Students flocked to economics-related courses this spring, with Economics 10 defending the title it held in the fall as the largest course of the semester and spring’s Statistics 104: “Introduction to Quantitative Methods for Economics” coming in second place.
Economics 10, the historically popular course headed by N. Gregory Mankiw, began its second semester with 638 undergraduates, slightly more than a 50-person decrease from last spring. As usual, the second semester of the yearlong course saw a moderate decrease from its fall enrollment of 719 undergraduates.
Statistics 104 saw a marked increase in students since last spring. With 554 undergraduates currently enrolled, the class boasts more than 200 more students than it did last year.
Computer Science 51, the sequel course to the popular introductory class Computer Science 50, also displayed a substantial increase, from 164 undergraduates last spring to 217 this semester.
Some professors of these popular offerings credited the practicality of their subject matter with attracting students.
“I am delighted that Ec 10 is the largest course once again,” Mankiw wrote in an email. “Understanding the basics of how an economy functions is a key element of good citizenship, and it is good to see so many students appreciating that fact.”
John G. Morrisett, who teaches Computer Science 51, said that “the vast majority” of his students—who number about a third of the enrollees in the fall prerequisite Computer Science 50—had no intention of concentrating in computer science before taking the first course in the sequence. After a semester, though, Morrisett said they came to see value in furthering their studies in the field.
“Many students seem to see a concentration, or at least a minor, in computer science as a good idea,” Morrisett wrote in an email. “These days, students recognize that it’s important to have some computational thinking in their intellectual bag of tools, regardless of what they hope to do later in life.”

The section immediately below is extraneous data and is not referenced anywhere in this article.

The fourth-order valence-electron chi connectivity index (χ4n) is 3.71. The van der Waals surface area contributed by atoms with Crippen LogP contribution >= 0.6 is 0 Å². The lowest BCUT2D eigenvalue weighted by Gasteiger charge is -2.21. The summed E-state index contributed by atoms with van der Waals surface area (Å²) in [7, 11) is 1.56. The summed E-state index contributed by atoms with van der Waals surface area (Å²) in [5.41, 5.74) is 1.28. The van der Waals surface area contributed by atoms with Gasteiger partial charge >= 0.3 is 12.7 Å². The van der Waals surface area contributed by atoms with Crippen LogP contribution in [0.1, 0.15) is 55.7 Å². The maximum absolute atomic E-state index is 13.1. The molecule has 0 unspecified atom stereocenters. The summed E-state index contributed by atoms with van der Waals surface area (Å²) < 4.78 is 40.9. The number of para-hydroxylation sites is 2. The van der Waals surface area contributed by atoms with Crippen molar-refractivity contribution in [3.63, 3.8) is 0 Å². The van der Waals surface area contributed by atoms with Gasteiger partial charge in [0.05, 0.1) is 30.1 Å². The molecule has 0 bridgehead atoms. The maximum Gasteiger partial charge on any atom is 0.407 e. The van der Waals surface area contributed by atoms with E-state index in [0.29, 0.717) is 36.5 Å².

The most dramatic increase of the semester was seen in Science of the Physical Universe 30: “Life as a Planetary Phenomenon.” Enrollment shot up 285 percent, from 92 undergraduates last spring to 354.
According to Dimitar D. Sasselov, who teaches the course, it was mistakenly listed as unavailable in the online course catalogue last spring, which dissuaded students from shopping it. Though Sasselov said he anticipated an increase once his class had a proper listing, this year’s high exceeded his expectations.
Many professors said the student rankings in the online Q guide swayed shoppers’ choices this year.
Population ethics professor Daniel Wikler guessed that the Q guide ratings for his class Ethical Reasoning 24: “Bioethics” were a major factor behind the course’s drop from 127 undergraduates to 18. The overall Q guide score for Ethical Reasoning 24 is 2.88 out of 5.
—Staff writer Gina K. Hackett can be reached at firstname.lastname@example.org.